Repeat C-Section May Have No Long-Term Health Risk for Baby
Repeat C-Section May Have No Long-Term Health Risk for Baby TUESDAY, March 15, 2016 (HealthDay News) -- There appears to be little increased risk to a child's health if a woman has a planned cesarean delivery after a prior C-section, a new study out of Scotland finds. Still, C-section does come with risks, experts noted, and the steady rise in the number of U.S. births via the procedure has been cause for concern from medical groups, including the American College of Obstetrics and Gynecology. Early in ...
Research Offers Clues to Dementia With Language Loss
Research Offers Clues to Dementia With Language Loss SUNDAY, March 13, 2016 (HealthDay News) -- Toxic buildup of a protein in the brain's language centers may help drive a rare form of dementia that causes people to lose their ability to use language, a new study finds. Researchers at Northwestern University in Chicago used high-tech imaging to track the buildup of amyloid protein in the brains of people with the language-loss dementia, called primary progressive aphasia (PPA). They compared those findi...
Radiation Therapy for Prostate Cancer May Carry Certain Risks
Radiation Therapy for Prostate Cancer May Carry Certain Risks THURSDAY, March 3, 2016 (HealthDay News) -- Radiation treatment for prostate cancer may put men at a slight increased risk for other cancers, a new review suggests. The analysis of 21 studies revealed that prostate cancer patients who had radiation therapy had a slightly increased risk of bladder, colon and rectal cancers, compared to those who did not receive radiation or had surgery. However, the rates of these secondary cancers were low, p...
Risk of Getting Ebola From Survivors Seems Low, Study Finds
Risk of Getting Ebola From Survivors Seems Low, Study Finds MONDAY, Feb. 29, 2016 (HealthDay News) -- The risk of infection with the often-fatal Ebola virus from non-sexual contact with survivors seems low, researchers report. The British team analyzed nearly 6,000 articles on Ebola and found that, while the virus may be present in certain areas of survivors' bodies for an extended time, it is typically cleared from the blood within 16 days. In general, that means there is little risk of contracting Ebo...
Recovery From Ultramarathon May Take Up to 5 Days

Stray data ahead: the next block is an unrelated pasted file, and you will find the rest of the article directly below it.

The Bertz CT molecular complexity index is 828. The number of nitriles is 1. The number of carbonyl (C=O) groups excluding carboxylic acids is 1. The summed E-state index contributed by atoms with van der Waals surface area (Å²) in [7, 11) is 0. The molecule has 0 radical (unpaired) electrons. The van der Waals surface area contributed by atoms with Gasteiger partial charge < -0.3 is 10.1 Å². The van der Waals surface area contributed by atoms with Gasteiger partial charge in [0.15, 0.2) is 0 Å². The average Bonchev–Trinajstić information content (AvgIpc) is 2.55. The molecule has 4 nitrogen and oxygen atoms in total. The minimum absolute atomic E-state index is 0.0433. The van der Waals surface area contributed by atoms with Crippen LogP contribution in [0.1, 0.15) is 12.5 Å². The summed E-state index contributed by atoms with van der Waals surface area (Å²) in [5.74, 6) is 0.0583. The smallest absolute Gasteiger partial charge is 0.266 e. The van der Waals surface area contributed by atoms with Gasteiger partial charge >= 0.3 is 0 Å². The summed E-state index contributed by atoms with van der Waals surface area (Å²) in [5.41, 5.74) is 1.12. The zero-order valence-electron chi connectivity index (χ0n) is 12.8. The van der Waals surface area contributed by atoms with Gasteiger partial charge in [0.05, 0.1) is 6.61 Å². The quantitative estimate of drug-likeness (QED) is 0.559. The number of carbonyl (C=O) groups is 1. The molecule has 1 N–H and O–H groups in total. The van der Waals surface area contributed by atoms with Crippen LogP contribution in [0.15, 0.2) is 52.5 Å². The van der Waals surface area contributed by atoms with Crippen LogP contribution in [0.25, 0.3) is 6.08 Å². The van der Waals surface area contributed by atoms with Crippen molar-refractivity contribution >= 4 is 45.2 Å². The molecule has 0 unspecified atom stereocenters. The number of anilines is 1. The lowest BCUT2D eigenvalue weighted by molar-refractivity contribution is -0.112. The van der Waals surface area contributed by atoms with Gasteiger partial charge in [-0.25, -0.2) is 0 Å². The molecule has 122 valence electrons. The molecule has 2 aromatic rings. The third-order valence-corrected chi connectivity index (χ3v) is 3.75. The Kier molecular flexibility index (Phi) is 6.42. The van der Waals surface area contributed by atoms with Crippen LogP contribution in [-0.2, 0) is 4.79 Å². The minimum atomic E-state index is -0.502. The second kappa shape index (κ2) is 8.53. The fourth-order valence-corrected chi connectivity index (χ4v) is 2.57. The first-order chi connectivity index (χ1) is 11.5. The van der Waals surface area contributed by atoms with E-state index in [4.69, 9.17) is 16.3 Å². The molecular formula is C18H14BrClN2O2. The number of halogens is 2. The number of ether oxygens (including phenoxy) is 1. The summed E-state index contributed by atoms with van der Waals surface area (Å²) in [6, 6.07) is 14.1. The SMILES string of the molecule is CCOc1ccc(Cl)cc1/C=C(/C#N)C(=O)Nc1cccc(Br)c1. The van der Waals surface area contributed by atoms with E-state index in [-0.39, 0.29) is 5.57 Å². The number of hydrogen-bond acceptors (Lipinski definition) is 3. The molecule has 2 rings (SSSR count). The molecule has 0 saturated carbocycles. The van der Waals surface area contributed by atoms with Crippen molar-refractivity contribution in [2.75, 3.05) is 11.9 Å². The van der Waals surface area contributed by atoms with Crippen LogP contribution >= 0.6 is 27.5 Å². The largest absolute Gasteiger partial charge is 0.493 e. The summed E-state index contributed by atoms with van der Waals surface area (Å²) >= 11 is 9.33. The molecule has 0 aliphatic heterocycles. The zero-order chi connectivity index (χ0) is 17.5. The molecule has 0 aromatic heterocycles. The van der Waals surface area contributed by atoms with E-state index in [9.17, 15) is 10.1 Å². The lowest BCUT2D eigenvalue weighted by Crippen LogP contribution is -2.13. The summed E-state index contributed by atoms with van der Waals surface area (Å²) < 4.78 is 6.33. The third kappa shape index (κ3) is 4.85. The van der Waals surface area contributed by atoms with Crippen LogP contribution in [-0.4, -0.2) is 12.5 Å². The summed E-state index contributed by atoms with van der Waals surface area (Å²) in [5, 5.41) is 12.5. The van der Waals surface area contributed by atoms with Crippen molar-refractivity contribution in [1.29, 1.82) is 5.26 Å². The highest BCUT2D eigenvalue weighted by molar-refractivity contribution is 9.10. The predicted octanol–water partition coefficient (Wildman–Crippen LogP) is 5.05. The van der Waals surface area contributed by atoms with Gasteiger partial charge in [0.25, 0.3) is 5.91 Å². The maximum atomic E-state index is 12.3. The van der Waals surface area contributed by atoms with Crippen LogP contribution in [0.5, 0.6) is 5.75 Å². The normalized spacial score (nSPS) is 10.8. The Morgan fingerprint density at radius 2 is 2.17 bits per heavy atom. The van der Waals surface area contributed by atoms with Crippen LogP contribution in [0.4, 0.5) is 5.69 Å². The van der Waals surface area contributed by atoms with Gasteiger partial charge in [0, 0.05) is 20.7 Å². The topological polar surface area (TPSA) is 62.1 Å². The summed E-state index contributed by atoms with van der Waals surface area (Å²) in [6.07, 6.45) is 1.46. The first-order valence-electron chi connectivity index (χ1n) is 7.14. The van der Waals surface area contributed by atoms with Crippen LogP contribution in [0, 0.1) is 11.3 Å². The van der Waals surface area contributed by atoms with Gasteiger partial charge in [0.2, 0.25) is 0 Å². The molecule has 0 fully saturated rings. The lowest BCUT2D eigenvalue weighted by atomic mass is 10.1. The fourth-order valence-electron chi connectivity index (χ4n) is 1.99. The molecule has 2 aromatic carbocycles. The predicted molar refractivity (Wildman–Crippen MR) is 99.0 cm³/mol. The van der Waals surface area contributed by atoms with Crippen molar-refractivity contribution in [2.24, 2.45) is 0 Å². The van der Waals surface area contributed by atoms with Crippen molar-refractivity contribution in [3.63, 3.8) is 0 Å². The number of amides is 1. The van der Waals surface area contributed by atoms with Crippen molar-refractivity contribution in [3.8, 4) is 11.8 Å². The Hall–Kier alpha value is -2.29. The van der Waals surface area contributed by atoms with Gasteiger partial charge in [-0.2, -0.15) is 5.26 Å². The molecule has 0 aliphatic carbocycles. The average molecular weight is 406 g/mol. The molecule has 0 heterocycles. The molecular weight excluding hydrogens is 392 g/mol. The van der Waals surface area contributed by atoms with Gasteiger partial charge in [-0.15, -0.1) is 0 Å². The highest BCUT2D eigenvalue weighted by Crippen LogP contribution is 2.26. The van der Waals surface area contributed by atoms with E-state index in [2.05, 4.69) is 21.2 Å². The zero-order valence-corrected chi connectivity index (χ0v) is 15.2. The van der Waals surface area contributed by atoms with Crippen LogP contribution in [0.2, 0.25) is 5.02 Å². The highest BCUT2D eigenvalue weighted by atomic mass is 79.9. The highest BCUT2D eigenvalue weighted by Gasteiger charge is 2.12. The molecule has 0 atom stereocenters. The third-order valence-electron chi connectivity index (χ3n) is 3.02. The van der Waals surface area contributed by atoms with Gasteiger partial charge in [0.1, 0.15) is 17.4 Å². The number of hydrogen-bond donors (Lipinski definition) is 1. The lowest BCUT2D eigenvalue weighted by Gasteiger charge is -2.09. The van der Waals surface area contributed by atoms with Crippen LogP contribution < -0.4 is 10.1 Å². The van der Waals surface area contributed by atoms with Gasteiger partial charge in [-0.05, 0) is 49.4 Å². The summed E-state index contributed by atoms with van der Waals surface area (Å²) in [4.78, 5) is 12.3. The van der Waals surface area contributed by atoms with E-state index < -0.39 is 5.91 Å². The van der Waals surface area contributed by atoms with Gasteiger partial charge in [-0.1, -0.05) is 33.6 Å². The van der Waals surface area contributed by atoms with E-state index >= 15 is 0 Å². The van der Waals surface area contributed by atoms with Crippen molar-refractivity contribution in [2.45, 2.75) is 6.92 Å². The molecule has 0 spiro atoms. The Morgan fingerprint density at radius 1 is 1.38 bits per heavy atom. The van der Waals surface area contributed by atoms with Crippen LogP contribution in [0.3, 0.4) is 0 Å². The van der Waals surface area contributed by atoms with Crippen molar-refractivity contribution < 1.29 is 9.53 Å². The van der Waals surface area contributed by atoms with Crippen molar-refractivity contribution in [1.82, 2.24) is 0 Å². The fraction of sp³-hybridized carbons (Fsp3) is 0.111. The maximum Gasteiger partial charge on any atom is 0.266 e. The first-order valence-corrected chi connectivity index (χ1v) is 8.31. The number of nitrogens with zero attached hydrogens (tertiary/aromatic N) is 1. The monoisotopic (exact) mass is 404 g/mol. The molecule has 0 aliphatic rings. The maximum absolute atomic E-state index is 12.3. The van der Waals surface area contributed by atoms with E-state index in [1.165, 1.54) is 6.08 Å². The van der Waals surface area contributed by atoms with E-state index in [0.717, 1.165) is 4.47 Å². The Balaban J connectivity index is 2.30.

Recovery From Ultramarathon May Take Up to 5 Days FRIDAY, Feb. 26, 2016 (HealthDay News) -- It takes ultramarathon runners about five days to recover from an event, a new study shows. Ultramarathons are much longer and more physically demanding than the traditional 26.2-mile marathon. These races have become increasingly popular, according to the researchers. Despite high levels of physical stress on the body, some runners compete in multiple ultramarathons a year. This makes it important to learn more ...
Report Suggests Zika's Effect on Fetus May Be Even Deadlier Than Thought
Report Suggests Zika's Effect on Fetus May Be Even Deadlier Than Thought THURSDAY, Feb. 25, 2016 (HealthDay News) -- Zika virus may harm a fetus to a greater degree than previously suggested, potentially causing a range of life-threatening birth defects, a new report says. The stillborn baby of a 20-year-old Brazilian woman infected with Zika had almost no brain tissue, which is a birth defect called hydraencephaly, according to the case study. The fetus also suffered from microcephaly, the most common ...
Racial Gap in U.S. Cancer Deaths Is Narrowing: Report
Racial Gap in U.S. Cancer Deaths Is Narrowing: Report MONDAY, Feb. 22, 2016 (HealthDay News) -- The gap in cancer deaths among blacks and whites in the United States has narrowed for most cancers, but disparities remain for two common cancers, a new report from the American Cancer Society says. For deaths from breast cancer in women, the gulf between blacks and whites has widened, the report noted. For deaths attributed to colon cancer in men, the racial divide has remained the same. This imbalance is l...